No new nuclear plants – Nuclear energy is expensive to maintain and poses a serious threat to security. If we use full-cost pricing—requiring utilities to absorb the costs of disposing of nuclear waste, of decommissioning the plant when it is worn out, and of insuring the reactors against possible accidents and terrorist attacks—building nuclear plants in a competitive electricity market is clearly not economical.

“Back-to-the-tap” anti-bottled water movement – Manufacturing the 29 billion plastic bottles used to package water in the United States alone requires 17 million barrels of oil. After they are used, more than four fifths of these bottles end up as garbage or litter. High-priced bottled water is often simply processed tap water. The movement away from bottled water involves a broad effort to reduce its use in schools, restaurants, companies, and government buildings.

Redesigning cities and promoting mass transit – City planners are shifting their thinking from paving more roads for cars to building up urban transport, meaning less congestion and pollution. A “complete streets” movement—an effort to ensure that city streets are friendly to pedestrians and bicycles as well as to cars—is gaining momentum.

Electrifying transportation: Plug-in hybrid vehicles and rail – Running cars and trains on cheap green electricity can free us from dependence on oil and help to stabilize climate. Now more than ever before, automakers need government incentives to manufacture highly efficient cars. Electrifying rail to move freight and link cities will reap further gains.

Shifting from incandescent light bulbs to CFLs – If every person around the world were to switch from using conventional light bulbs to compact fluorescent lamps (CFLs), with office, industry, and traffic lighting changing to the most efficient technologies available, total world electricity use would fall by 12 percent—the output equivalent of 705 coal-fired power plants.

Building green – Buildings are responsible for a large share of global electricity consumption and raw materials use, but people are thinking about how to make them better. Retrofitting existing buildings with better insulation and more-efficient appliances can cut energy use by half. A U.S.-based group of forward-thinking architects and engineers has set forth the Architecture 2030 Challenge, with the goal of reducing fossil fuel use in new buildings 80 percent by 2020 on the way to going entirely carbon-neutral by 2030.

Universal basic education – Children without any formal education are likely to remain in poverty—with the gap between the poor and the rich widening. Supporting education for all children around the world can reap enormous gains in health care, equality, agricultural productivity, and economic growth.

Ensuring global food security – We live in a rich world, but more than 1 billion people are hungry. Climate change, water stress, land deterioration, and a shrinking backlog of unused agricultural technologies all are playing a role in the slowing growth in world food supplies, all while populations are growing. Ensuing food security means tackling these challenges from all fronts.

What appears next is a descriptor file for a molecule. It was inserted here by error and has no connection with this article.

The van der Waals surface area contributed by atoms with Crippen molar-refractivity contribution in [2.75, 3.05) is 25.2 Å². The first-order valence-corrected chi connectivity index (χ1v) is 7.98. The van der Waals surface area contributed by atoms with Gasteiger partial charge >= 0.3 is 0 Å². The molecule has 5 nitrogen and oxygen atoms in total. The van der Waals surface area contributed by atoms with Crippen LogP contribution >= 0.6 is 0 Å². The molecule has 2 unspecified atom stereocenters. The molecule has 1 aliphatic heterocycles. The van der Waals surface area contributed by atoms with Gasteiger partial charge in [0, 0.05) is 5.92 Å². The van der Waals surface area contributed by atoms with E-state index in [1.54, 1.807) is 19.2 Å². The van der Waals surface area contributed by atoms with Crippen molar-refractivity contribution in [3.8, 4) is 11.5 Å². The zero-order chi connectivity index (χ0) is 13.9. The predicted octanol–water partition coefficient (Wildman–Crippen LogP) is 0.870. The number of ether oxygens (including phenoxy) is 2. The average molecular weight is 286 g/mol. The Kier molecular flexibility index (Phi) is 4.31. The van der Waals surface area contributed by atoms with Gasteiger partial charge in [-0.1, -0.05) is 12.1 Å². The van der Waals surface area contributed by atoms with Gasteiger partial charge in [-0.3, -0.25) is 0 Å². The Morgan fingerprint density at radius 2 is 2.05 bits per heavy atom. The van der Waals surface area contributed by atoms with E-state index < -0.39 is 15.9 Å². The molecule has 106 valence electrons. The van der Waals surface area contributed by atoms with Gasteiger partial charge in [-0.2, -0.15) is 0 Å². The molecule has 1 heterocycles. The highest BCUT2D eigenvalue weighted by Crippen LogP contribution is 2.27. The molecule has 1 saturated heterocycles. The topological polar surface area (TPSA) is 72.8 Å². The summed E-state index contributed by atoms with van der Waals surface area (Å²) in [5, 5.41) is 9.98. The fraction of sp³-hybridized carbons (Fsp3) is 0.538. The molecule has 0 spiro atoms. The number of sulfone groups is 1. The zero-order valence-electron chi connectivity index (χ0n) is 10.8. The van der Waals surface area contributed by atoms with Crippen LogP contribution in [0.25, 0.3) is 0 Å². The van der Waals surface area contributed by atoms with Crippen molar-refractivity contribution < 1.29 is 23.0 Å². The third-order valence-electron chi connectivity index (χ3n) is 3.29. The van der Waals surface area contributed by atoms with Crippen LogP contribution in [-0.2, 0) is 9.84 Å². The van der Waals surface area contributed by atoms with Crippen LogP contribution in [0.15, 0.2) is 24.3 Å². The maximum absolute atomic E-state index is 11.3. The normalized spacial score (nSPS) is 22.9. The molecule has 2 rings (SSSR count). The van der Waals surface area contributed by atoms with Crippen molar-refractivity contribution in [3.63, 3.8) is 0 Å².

Food before fuel – Since converting increasing amounts of food into fuel for automobiles in recent years, the annual growth in world grain demand has more than doubled. With the owners of the world’s 910 million automobiles competing with the poorest 2 billion for food, more people are urging governments to reexamine their policies of subsidizing the turning of food into fuel.

Reproductive health care and family planning – The benefits of providing reproductive health and family planning services far outweigh the costs of offering these services. Providing access to contraception and health care for all would lower the rate of unwanted pregnancies, induced abortions, and infant deaths, helping to stabilize the global population.
Protecting and restoring forests – Ending forest destruction will involve reducing wood and paper consumption, boosting recycling, and providing alternative fuel sources to wood. Curbing the pressures to deforest stemming from population growth and the expansion of agriculture and rangelands is also important. Beyond protecting existing forests that are crucial habitats to wildlife, we can plant trees in deforested areas. Planting trees can help stabilize soils, prevent runoff, and remove CO2 from the atmosphere.

Protecting plant and animal diversity – Humans have an enormous influence on the habitability of the planet for the millions of other species with which we share it. But if the world’s population increases to 9 billion by mid century as projected, countless more plant and animal species may simply be crowded off the planet.

Raising water productivity – Low water prices present in many countries give the illusion that water is abundant when it is in fact scarce, and encourages wasteful water use. Because of this, water tables are falling at an accelerating rate around the world, putting additional pressures on food production. Shifting to more water-efficient crops and switching from flood irrigation to drip irrigation are two ways farmers can boost water productivity.

Rethinking the materials economy – Our current “throwaway economy” is not only disrupting our environment, it is also wasting valuable energy and resources. Many products are manufactured with little intent for reuse or recycling. The big challenge is for cities to recycle the many components of garbage and for industry to produce easily-disassembled and recycled goods, since recycling uses only a fraction of the energy of producing the same items from virgin raw materials. Increasing efficiency in this way will keep our environment cleaner, while reducing carbon emissions.



You can browse our publications by topic here, and get data on many key trends here.